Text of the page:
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Personally, I prefer to mix classes (some that make sense, and others that do not) and assign them to the characters with a "reclassed" title that suits the combination. It makes sense to me, the lore, and seems pretty easily interpreted by the player.

For example: I have a "Bandit" class, that is a melee based character who is effectively a combination of a Monk, Thief, and Ninja. :)

You could go full "standard" classes.. you can make up a bunch of stuff for your classes.. you can mix and mold classes from your lore.. it's entirely up to you.
Hope this helps!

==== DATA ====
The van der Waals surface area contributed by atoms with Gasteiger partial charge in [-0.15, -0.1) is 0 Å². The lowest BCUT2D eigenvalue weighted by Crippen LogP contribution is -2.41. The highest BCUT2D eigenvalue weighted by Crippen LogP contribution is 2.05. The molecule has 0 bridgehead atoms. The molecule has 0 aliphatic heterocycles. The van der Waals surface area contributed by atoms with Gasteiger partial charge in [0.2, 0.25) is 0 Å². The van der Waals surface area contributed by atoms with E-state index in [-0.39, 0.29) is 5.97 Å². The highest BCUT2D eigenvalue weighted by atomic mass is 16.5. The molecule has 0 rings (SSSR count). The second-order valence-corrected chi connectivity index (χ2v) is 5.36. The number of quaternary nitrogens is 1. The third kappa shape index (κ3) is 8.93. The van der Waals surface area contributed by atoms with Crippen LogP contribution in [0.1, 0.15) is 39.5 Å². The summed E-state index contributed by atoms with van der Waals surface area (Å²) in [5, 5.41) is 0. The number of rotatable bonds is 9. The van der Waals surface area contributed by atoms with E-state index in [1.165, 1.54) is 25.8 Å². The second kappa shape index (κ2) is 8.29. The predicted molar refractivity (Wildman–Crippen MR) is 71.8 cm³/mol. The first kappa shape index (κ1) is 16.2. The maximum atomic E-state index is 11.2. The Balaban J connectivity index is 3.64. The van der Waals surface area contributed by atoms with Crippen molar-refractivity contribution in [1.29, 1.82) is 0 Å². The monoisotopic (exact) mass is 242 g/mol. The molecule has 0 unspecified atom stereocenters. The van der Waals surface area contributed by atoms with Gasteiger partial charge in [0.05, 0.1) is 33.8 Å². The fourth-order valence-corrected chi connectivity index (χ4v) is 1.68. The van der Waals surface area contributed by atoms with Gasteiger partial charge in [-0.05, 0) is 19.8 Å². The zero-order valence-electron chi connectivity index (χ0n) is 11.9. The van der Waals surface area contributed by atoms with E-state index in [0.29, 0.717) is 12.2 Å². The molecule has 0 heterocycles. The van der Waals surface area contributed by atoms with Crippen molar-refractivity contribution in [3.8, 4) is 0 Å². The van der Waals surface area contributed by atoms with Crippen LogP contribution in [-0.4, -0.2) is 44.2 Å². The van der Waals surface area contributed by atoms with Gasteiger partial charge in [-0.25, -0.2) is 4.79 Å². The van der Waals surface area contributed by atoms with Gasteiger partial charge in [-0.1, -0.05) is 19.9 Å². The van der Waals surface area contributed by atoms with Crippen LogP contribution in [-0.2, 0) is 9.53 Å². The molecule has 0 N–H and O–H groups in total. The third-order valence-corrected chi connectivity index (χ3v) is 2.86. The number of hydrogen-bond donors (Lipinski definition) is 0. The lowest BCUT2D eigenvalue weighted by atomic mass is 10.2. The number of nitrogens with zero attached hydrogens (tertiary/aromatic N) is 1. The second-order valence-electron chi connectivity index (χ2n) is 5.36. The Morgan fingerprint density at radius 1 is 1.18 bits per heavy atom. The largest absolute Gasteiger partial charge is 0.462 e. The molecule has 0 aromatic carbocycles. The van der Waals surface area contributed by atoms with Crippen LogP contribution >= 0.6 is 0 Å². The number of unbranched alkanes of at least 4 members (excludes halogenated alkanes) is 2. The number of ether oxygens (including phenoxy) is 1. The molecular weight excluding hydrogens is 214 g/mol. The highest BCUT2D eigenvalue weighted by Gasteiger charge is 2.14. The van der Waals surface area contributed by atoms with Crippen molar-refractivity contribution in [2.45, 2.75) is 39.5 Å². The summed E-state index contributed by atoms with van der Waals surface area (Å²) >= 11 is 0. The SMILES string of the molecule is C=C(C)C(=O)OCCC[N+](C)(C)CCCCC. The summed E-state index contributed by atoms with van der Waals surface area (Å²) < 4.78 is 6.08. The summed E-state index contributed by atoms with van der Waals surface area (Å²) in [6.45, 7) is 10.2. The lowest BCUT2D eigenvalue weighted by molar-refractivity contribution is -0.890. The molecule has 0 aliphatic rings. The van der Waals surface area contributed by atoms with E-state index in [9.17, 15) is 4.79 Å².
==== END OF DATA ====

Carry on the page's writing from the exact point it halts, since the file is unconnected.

-MIA
 

KawaiiKid

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Those classes that don't have a "defined lore", can easily have one in your game. Those tropes all started somewhere.
Sorry, I had a hard time coming up with a clear title for the thread. What do I mean by "fleshed-out thematic classes"? Well, I've noticed people talking a lot about classes in general lately and I sorta noticed something. Certain classes (or most classes in certain games) incorporate a lot of lore and adhere to a specific theme. Examples include classes like Druid, Paladin, or Shaman (from WoW). In contrast, other classes like Archer, Arbalist, or Knight (got these from recent threads) have next to no lore or theme going on but are based on their weapon choice instead. I guess they're different approaches to class design.